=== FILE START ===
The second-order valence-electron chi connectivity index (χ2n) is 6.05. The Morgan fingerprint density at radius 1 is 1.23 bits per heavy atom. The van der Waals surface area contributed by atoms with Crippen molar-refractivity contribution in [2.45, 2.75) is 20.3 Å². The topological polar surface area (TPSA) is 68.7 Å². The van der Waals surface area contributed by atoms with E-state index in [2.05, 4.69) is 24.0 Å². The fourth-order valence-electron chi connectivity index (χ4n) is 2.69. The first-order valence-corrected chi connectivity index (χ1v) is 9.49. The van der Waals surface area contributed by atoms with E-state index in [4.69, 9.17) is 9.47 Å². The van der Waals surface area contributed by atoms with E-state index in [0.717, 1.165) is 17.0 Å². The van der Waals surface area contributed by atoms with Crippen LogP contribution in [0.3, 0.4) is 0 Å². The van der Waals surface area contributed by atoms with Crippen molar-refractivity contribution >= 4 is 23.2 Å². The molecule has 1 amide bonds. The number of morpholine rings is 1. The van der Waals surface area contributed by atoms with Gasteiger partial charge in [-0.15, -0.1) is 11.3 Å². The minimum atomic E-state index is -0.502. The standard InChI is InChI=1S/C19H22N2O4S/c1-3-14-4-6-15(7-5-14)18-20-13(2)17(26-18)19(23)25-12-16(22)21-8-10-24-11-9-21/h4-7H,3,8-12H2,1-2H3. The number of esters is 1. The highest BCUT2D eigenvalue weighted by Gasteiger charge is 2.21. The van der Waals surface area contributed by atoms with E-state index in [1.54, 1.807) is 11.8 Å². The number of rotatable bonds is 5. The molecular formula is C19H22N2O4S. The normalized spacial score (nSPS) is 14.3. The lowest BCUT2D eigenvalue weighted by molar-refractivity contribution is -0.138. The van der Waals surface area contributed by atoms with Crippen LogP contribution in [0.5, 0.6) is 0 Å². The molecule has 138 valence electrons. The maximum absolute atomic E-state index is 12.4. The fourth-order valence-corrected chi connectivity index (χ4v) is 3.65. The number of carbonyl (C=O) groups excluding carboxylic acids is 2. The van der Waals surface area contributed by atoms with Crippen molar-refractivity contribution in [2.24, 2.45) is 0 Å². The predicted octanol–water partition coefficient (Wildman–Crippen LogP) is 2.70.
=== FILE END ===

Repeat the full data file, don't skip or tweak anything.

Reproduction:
The second-order valence-electron chi connectivity index (χ2n) is 6.05. The Morgan fingerprint density at radius 1 is 1.23 bits per heavy atom. The van der Waals surface area contributed by atoms with Crippen molar-refractivity contribution in [2.45, 2.75) is 20.3 Å². The topological polar surface area (TPSA) is 68.7 Å². The van der Waals surface area contributed by atoms with E-state index in [2.05, 4.69) is 24.0 Å². The fourth-order valence-electron chi connectivity index (χ4n) is 2.69. The first-order valence-corrected chi connectivity index (χ1v) is 9.49. The van der Waals surface area contributed by atoms with E-state index in [4.69, 9.17) is 9.47 Å². The van der Waals surface area contributed by atoms with E-state index in [0.717, 1.165) is 17.0 Å². The van der Waals surface area contributed by atoms with Crippen LogP contribution in [0.3, 0.4) is 0 Å². The van der Waals surface area contributed by atoms with Crippen molar-refractivity contribution >= 4 is 23.2 Å². The molecule has 1 amide bonds. The number of morpholine rings is 1. The van der Waals surface area contributed by atoms with Gasteiger partial charge in [-0.15, -0.1) is 11.3 Å². The minimum atomic E-state index is -0.502. The standard InChI is InChI=1S/C19H22N2O4S/c1-3-14-4-6-15(7-5-14)18-20-13(2)17(26-18)19(23)25-12-16(22)21-8-10-24-11-9-21/h4-7H,3,8-12H2,1-2H3. The number of esters is 1. The highest BCUT2D eigenvalue weighted by Gasteiger charge is 2.21. The van der Waals surface area contributed by atoms with E-state index in [1.54, 1.807) is 11.8 Å². The number of rotatable bonds is 5. The molecular formula is C19H22N2O4S. The normalized spacial score (nSPS) is 14.3. The lowest BCUT2D eigenvalue weighted by molar-refractivity contribution is -0.138. The van der Waals surface area contributed by atoms with Crippen LogP contribution in [0.5, 0.6) is 0 Å². The molecule has 138 valence electrons. The maximum absolute atomic E-state index is 12.4. The fourth-order valence-corrected chi connectivity index (χ4v) is 3.65. The number of carbonyl (C=O) groups excluding carboxylic acids is 2. The van der Waals surface area contributed by atoms with Crippen molar-refractivity contribution in [2.24, 2.45) is 0 Å². The predicted octanol–water partition coefficient (Wildman–Crippen LogP) is 2.70.